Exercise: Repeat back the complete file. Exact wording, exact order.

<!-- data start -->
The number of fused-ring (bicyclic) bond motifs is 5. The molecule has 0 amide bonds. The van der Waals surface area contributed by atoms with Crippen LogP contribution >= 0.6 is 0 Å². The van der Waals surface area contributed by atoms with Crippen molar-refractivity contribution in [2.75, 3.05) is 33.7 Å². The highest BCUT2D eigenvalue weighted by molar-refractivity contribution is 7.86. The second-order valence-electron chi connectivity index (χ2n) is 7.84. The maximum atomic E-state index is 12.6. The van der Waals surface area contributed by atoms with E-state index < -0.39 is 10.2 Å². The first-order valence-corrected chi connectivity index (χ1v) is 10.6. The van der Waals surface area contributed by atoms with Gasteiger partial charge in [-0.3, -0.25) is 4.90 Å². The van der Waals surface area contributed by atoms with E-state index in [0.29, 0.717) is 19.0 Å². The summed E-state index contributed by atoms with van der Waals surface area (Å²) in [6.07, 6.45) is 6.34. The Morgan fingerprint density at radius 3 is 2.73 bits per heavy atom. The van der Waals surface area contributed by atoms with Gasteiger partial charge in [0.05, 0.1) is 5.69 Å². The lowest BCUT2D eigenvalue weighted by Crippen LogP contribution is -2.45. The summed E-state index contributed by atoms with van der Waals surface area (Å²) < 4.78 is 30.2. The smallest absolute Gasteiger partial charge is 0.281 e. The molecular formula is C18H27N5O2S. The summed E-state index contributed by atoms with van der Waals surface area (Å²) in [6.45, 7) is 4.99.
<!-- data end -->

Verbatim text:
The number of fused-ring (bicyclic) bond motifs is 5. The molecule has 0 amide bonds. The van der Waals surface area contributed by atoms with Crippen LogP contribution >= 0.6 is 0 Å². The van der Waals surface area contributed by atoms with Crippen molar-refractivity contribution in [2.75, 3.05) is 33.7 Å². The highest BCUT2D eigenvalue weighted by molar-refractivity contribution is 7.86. The second-order valence-electron chi connectivity index (χ2n) is 7.84. The maximum atomic E-state index is 12.6. The van der Waals surface area contributed by atoms with E-state index < -0.39 is 10.2 Å². The first-order valence-corrected chi connectivity index (χ1v) is 10.6. The van der Waals surface area contributed by atoms with Gasteiger partial charge in [-0.3, -0.25) is 4.90 Å². The van der Waals surface area contributed by atoms with E-state index in [0.29, 0.717) is 19.0 Å². The summed E-state index contributed by atoms with van der Waals surface area (Å²) in [6.07, 6.45) is 6.34. The Morgan fingerprint density at radius 3 is 2.73 bits per heavy atom. The van der Waals surface area contributed by atoms with Gasteiger partial charge in [0.05, 0.1) is 5.69 Å². The lowest BCUT2D eigenvalue weighted by Crippen LogP contribution is -2.45. The summed E-state index contributed by atoms with van der Waals surface area (Å²) < 4.78 is 30.2. The smallest absolute Gasteiger partial charge is 0.281 e. The molecular formula is C18H27N5O2S. The summed E-state index contributed by atoms with van der Waals surface area (Å²) in [6.45, 7) is 4.99.